The Ellis sisters, Maura (Amy Poehler) and Kate (Tina Fey), are like chalk and cheese when it comes to their personalities, especially considering they grew up under the same roof. Maura is the quieter, do-gooder type who does her best to make the world a better place, even if the world isn't interested, and Kate was a real wild child who now she's grown up and has a daughter, Haley (Madison Davenport), of her own hasn't learned any lessons of responsibility in motherhood and is just as haywire as she was when she was a teenager. But regarding that roof: their parents still live in the same house that was the ladies' childhood home, or they did until recently as to their offspring's horror they've decided to sell it...
Quite a bit of the general reaction to Sisters, a comedy packed with Saturday Night Live talent, was one of opprobrium when it seemed that just because these television faces had made the jump to the big screen they thought they should start swearing their heads off and doing explicit sex jokes, just not what it was seen as appropriate when they would not have been dropping F bombs on the shows that made their names. But you had to bear in mind the era they had grown up in, where the eighties party comedies were the height of teen movie essential viewing; Tom Hanks had graduated from Bachelor Party to greater things, but Poehler, Fey and writer Paula Pell were taking the nostalgic leap backwards.
Was this a retrograde step? Certainly adult humour was more reliant on turning the air blue than it had been in the eighties, and shock value in comedy was only effective if you were shocked as if you thought, eh, not that big a deal when the swearing and crudity went into overdrive then this might leave you cold, not least the novelty of hearing women deliver such gags could already be passé, and might have been since Bridesmaids exploded on the comedy scene. This was a little different, as while there was undoubtedly an ensemble supporting the two stars, it was Poehler and Fey who were required to carry the film, being the leads and featuring in just about every scene, either solo or in tandem.
Yet the nostalgia might have gone back even further. When Maura and Kate find out about the home sale, they rush back to Orlando to see what they can do to change their parents' minds, but the old folks are adamant they have made the correct decision. Huffily, the sisters decide to move in to clear out their past belongings, then Maura has a great idea, or an idea anyway, that they should stage the get-together that she never really enjoyed when she was a teen, with the dancing, the drinking, the drug-taking, the sexual encounters, what could go wrong? So far, so eighties, but there were indications that the whole notion owed much to the Peter Sellers and Blake Edwards film The Party, once considered the height of wackiness but now seen as dated thanks to Sellers' character being an Indian, complete with accent.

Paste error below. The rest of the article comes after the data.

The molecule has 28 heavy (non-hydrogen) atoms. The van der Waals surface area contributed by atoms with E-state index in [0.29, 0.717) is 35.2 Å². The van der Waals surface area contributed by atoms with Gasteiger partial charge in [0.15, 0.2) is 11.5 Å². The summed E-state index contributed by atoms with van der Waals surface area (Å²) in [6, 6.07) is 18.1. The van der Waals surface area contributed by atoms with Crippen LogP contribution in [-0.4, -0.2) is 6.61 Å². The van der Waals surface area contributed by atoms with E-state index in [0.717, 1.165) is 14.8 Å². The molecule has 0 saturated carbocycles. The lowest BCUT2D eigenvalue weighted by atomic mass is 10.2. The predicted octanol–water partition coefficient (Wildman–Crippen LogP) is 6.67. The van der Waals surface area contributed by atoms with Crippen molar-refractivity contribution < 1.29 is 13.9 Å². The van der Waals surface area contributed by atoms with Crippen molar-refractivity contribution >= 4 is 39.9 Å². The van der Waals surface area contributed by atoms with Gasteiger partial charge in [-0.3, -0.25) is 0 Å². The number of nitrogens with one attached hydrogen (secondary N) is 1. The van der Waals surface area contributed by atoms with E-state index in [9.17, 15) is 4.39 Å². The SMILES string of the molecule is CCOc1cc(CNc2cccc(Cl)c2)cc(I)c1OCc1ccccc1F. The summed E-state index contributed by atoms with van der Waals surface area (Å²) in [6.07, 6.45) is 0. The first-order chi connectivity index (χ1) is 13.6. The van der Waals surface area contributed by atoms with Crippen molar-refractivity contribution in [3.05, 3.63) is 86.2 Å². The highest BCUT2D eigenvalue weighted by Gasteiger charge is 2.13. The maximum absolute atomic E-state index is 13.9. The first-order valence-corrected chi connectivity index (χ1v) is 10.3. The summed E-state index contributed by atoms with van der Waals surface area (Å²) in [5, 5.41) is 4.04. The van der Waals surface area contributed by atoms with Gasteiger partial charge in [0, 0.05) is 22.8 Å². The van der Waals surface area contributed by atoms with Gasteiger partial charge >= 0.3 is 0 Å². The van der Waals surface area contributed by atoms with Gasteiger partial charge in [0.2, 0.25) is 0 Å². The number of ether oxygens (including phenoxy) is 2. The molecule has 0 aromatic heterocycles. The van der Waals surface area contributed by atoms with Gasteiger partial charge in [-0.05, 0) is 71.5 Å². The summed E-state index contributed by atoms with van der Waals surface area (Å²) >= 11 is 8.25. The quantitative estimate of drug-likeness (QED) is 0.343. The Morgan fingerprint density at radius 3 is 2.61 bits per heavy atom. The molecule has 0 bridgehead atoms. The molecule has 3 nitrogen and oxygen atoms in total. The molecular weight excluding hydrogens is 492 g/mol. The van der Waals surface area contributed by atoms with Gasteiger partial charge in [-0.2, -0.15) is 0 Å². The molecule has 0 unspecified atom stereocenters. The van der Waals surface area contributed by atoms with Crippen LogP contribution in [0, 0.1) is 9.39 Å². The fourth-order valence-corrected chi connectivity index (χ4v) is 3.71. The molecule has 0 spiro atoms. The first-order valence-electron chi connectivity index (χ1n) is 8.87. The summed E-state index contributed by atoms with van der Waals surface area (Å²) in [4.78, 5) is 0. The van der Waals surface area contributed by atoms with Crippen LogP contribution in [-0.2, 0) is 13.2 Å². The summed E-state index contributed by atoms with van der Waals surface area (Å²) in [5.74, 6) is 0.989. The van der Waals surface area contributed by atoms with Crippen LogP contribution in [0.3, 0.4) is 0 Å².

The immigrant contribution here was a Korean contingent led by Hae-Won (Greta Lee), the beautician the Ellises meet at the nail bar and Maura patronisingly feels she should reach out to her by inviting her along. There was a degree of culture clash joking, but we're never under the impression that the Koreans were the butt of the joke as the sisters were, and the amount of (often improvised) laughs in general was sufficiently decent for those who had seen enough of the movies this team were familiar with, or indeed had lived through similar formative years. The party starts very middle-aged and safe, but when the guests realise they can throw off the shackles of their grown-up duties for a night they go nuts, with such talent as Maya Rudolph as the unpopular classmate who keeps getting thrown out or Bobby Moynihan as the unfunny joker who finds a new lease of life when he gets super-high in a Scarface impression proving diverting. The main problem were the non-party scenes: there's a slow build-up, and the overlong coda akin to one of those moral lessons eighties sitcoms felt the need to include to prove they were sensible really. Music by Christophe Beck.